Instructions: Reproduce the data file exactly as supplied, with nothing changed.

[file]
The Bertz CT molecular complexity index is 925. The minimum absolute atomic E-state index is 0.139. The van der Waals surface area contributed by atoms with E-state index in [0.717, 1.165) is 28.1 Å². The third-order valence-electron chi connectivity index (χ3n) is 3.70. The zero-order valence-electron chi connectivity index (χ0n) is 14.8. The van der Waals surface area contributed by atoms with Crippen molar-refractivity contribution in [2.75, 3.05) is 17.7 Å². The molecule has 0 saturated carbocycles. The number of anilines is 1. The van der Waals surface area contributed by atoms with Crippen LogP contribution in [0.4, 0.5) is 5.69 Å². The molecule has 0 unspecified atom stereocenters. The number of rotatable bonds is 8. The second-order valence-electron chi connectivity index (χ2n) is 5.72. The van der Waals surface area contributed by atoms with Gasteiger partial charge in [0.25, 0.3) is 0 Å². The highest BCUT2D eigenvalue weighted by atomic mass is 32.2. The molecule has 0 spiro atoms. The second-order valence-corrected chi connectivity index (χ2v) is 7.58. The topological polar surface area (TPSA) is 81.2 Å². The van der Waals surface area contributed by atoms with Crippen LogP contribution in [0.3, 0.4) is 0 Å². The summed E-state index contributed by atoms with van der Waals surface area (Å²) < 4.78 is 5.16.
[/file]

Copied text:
The Bertz CT molecular complexity index is 925. The minimum absolute atomic E-state index is 0.139. The van der Waals surface area contributed by atoms with E-state index in [0.717, 1.165) is 28.1 Å². The third-order valence-electron chi connectivity index (χ3n) is 3.70. The zero-order valence-electron chi connectivity index (χ0n) is 14.8. The van der Waals surface area contributed by atoms with Crippen molar-refractivity contribution in [2.75, 3.05) is 17.7 Å². The molecule has 0 saturated carbocycles. The number of anilines is 1. The van der Waals surface area contributed by atoms with Crippen LogP contribution in [0.4, 0.5) is 5.69 Å². The molecule has 0 unspecified atom stereocenters. The number of rotatable bonds is 8. The second-order valence-electron chi connectivity index (χ2n) is 5.72. The van der Waals surface area contributed by atoms with Gasteiger partial charge in [0.25, 0.3) is 0 Å². The highest BCUT2D eigenvalue weighted by atomic mass is 32.2. The molecule has 0 spiro atoms. The second-order valence-corrected chi connectivity index (χ2v) is 7.58. The topological polar surface area (TPSA) is 81.2 Å². The van der Waals surface area contributed by atoms with Crippen LogP contribution in [0.3, 0.4) is 0 Å². The summed E-state index contributed by atoms with van der Waals surface area (Å²) < 4.78 is 5.16.